Scenarios and models are invaluable tools to guide long-term strategic policies but although the degree of their realism has greatly improved, the Darwinian evolution of fish populations is still neglected in future projections.
Fish evolution and adaptation can mitigate the impacts of global change on fish populations and prevent their extirpation, an evolutionary rescue, but it can also push them towards evolutionary traps due to the erosion of their genetic diversity and thus reduction of their evolutionary potential and resilience.
SOMBEE addresses the role of eco-evolutionary dynamics and their consequences for the sustainable exploitation of fish resources in the future.
The key open question addressed is whether exploited fish populations have the capacity of adapting swiftly enough to global change to ensure their persistence and their sustainable exploitation.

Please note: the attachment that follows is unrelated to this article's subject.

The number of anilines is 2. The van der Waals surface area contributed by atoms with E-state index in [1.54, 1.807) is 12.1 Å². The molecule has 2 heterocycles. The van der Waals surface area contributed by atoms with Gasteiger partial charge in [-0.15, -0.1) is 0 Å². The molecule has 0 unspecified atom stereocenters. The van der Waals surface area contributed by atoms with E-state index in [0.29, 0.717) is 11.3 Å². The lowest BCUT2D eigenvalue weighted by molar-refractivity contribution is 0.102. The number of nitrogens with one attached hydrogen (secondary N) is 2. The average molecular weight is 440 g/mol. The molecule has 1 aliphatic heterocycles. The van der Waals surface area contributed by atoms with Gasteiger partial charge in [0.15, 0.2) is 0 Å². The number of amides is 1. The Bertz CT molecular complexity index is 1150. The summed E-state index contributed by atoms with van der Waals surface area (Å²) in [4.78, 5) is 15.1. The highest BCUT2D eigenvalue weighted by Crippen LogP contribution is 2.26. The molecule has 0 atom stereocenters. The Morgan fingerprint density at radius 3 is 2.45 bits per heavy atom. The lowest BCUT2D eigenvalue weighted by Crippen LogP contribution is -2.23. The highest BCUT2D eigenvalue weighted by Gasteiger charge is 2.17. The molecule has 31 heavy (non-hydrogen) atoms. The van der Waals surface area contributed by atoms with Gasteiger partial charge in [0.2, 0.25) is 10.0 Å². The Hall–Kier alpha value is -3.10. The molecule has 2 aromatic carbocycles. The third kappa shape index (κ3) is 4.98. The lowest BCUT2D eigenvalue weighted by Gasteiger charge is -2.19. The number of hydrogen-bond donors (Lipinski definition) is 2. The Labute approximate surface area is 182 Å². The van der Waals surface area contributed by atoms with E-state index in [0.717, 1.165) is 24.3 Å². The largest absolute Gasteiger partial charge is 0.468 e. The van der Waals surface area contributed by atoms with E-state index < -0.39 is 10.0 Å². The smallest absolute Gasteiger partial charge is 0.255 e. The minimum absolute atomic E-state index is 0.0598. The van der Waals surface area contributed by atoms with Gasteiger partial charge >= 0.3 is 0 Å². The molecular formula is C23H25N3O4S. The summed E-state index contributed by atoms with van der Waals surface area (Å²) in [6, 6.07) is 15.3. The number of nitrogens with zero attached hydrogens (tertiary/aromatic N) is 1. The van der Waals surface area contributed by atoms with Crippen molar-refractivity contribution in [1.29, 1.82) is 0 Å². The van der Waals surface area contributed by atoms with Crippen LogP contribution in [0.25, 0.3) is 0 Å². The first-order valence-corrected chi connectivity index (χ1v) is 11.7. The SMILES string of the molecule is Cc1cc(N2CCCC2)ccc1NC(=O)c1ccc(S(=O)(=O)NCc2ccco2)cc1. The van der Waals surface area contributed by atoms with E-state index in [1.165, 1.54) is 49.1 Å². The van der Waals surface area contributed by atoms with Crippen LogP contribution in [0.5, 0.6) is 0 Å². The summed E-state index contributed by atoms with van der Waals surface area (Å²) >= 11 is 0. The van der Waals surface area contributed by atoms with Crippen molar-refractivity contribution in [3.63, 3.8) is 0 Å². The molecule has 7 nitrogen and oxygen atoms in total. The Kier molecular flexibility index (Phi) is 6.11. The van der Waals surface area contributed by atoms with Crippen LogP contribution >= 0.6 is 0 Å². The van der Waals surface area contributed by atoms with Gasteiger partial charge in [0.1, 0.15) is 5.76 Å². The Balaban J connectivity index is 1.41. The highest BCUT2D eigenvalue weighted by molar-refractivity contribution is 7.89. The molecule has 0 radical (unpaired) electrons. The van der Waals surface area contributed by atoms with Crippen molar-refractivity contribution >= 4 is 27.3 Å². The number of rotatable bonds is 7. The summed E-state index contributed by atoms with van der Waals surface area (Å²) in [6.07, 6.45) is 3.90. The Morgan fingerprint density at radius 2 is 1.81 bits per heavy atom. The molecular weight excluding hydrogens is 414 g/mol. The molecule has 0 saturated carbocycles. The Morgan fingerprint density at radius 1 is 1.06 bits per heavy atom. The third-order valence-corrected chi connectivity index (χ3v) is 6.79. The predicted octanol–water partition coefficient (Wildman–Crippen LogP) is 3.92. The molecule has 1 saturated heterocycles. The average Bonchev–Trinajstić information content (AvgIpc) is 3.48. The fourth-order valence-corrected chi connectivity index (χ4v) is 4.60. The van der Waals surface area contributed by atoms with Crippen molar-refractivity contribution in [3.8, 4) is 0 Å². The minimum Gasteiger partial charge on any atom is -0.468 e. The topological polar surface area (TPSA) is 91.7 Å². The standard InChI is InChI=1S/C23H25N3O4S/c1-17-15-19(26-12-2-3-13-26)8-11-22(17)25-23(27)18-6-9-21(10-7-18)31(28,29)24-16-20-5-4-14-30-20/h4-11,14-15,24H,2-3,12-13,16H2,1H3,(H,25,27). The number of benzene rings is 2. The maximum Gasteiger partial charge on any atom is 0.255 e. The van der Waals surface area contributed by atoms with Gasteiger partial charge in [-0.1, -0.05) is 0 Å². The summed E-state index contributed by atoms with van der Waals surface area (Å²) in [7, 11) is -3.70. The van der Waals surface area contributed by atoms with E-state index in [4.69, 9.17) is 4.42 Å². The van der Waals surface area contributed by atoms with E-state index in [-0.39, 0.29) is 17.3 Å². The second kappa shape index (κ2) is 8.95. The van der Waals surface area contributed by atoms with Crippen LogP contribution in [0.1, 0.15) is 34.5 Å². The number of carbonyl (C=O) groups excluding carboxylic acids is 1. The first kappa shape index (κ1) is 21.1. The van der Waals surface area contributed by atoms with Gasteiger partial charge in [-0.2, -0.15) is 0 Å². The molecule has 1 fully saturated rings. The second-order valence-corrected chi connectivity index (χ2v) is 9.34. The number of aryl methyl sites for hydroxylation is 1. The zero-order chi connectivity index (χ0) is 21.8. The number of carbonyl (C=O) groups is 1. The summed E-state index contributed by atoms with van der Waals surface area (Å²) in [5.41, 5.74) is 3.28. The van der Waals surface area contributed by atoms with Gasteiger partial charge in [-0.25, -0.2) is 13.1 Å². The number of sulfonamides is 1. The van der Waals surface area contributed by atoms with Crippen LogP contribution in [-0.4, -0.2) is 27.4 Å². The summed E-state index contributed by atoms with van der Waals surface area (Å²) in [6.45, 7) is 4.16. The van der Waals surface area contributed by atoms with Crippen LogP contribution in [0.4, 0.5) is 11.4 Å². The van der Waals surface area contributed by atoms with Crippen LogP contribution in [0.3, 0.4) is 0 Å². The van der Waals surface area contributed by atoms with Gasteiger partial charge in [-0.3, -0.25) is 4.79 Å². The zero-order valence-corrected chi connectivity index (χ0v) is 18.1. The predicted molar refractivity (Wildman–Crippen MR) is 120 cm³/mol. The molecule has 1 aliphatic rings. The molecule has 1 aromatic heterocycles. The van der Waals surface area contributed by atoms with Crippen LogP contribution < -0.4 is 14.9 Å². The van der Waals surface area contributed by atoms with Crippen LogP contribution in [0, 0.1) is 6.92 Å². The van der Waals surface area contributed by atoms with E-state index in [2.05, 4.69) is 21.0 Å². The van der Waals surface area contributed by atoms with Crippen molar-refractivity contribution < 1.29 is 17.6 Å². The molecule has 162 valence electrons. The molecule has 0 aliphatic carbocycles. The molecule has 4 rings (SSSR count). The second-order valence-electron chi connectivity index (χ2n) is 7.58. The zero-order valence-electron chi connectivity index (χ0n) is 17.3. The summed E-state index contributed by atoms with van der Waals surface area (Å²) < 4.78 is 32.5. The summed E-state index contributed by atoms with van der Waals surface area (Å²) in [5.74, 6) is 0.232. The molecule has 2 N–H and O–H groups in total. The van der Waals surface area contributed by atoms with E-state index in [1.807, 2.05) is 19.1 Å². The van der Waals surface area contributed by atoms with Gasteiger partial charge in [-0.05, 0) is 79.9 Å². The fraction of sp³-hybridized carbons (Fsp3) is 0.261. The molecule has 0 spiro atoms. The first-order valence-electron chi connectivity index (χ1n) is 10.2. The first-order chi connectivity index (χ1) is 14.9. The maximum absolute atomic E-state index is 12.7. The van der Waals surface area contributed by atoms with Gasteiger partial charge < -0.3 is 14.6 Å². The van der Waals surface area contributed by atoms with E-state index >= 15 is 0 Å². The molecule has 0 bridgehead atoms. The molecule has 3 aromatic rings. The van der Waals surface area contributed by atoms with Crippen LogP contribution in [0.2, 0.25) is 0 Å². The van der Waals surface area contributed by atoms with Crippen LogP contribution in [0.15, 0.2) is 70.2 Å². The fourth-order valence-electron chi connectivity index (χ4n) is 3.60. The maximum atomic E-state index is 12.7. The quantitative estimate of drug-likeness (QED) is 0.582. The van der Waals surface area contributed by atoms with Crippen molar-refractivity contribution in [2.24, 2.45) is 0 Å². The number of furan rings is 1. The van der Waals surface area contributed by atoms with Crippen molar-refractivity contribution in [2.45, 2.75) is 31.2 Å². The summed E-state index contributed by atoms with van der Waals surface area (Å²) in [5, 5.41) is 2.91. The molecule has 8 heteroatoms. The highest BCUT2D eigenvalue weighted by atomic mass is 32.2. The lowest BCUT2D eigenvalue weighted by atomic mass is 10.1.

Current ecosystem models explore how fish communities respond to global change by focusing on some key ecological processes (production, migration, physiology and trophic interactions), either alone or in some limited combination.
In addition, the coupling with a bio-economic model of fisheries will allow to project how eco-evolutionary changes impact fisheries economic profitability and sustainability.
For policy relevance and usefulness in decision-making, the scenarios and produced indicators will be co-designed in a participatory process with actors of the fisheries sector, namely representatives of the fishing industry, policy makers and managers, but also NGOs as well as national, regional, and international bodies responsible for providing science-based advice for fisheries management and resource conservation. Eco-evolutionary and economic future projections of fishery resources under climate change and fishing will be a key knowledge for the prioritization of adaptation measures for vulnerable small-scale fisheries.
SOMBEE is funded by BiodivERsA and the Belmont Forum under the joint programme "BiodivScen”.
Project duration: 2019-2022.